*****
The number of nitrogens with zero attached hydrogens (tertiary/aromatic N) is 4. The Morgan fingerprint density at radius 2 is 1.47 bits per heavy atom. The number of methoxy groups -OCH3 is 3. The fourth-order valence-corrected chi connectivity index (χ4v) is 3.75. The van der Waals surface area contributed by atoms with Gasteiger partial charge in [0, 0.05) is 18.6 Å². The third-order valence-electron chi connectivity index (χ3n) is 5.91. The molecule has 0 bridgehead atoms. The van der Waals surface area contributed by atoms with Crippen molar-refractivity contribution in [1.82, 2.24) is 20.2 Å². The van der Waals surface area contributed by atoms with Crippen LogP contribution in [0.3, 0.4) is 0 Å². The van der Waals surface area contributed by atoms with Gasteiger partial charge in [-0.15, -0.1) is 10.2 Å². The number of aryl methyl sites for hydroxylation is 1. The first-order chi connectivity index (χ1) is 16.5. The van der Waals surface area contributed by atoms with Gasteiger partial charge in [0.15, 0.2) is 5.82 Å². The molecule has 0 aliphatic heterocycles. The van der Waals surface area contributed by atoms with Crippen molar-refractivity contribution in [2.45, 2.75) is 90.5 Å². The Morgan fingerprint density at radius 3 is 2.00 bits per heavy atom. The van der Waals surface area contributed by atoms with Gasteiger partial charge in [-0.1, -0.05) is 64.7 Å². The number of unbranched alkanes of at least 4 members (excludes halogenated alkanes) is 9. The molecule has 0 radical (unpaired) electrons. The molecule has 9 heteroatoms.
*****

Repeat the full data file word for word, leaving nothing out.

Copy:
The number of nitrogens with zero attached hydrogens (tertiary/aromatic N) is 4. The Morgan fingerprint density at radius 2 is 1.47 bits per heavy atom. The number of methoxy groups -OCH3 is 3. The fourth-order valence-corrected chi connectivity index (χ4v) is 3.75. The van der Waals surface area contributed by atoms with Gasteiger partial charge in [0, 0.05) is 18.6 Å². The third-order valence-electron chi connectivity index (χ3n) is 5.91. The molecule has 0 bridgehead atoms. The van der Waals surface area contributed by atoms with Crippen molar-refractivity contribution in [1.82, 2.24) is 20.2 Å². The van der Waals surface area contributed by atoms with Crippen LogP contribution in [0.3, 0.4) is 0 Å². The van der Waals surface area contributed by atoms with Gasteiger partial charge in [-0.15, -0.1) is 10.2 Å². The number of aryl methyl sites for hydroxylation is 1. The first-order chi connectivity index (χ1) is 16.5. The van der Waals surface area contributed by atoms with Gasteiger partial charge in [0.15, 0.2) is 5.82 Å². The molecule has 0 aliphatic heterocycles. The van der Waals surface area contributed by atoms with Crippen molar-refractivity contribution in [2.45, 2.75) is 90.5 Å². The Morgan fingerprint density at radius 3 is 2.00 bits per heavy atom. The van der Waals surface area contributed by atoms with Gasteiger partial charge in [-0.1, -0.05) is 64.7 Å². The number of unbranched alkanes of at least 4 members (excludes halogenated alkanes) is 9. The molecule has 0 radical (unpaired) electrons. The molecule has 9 heteroatoms.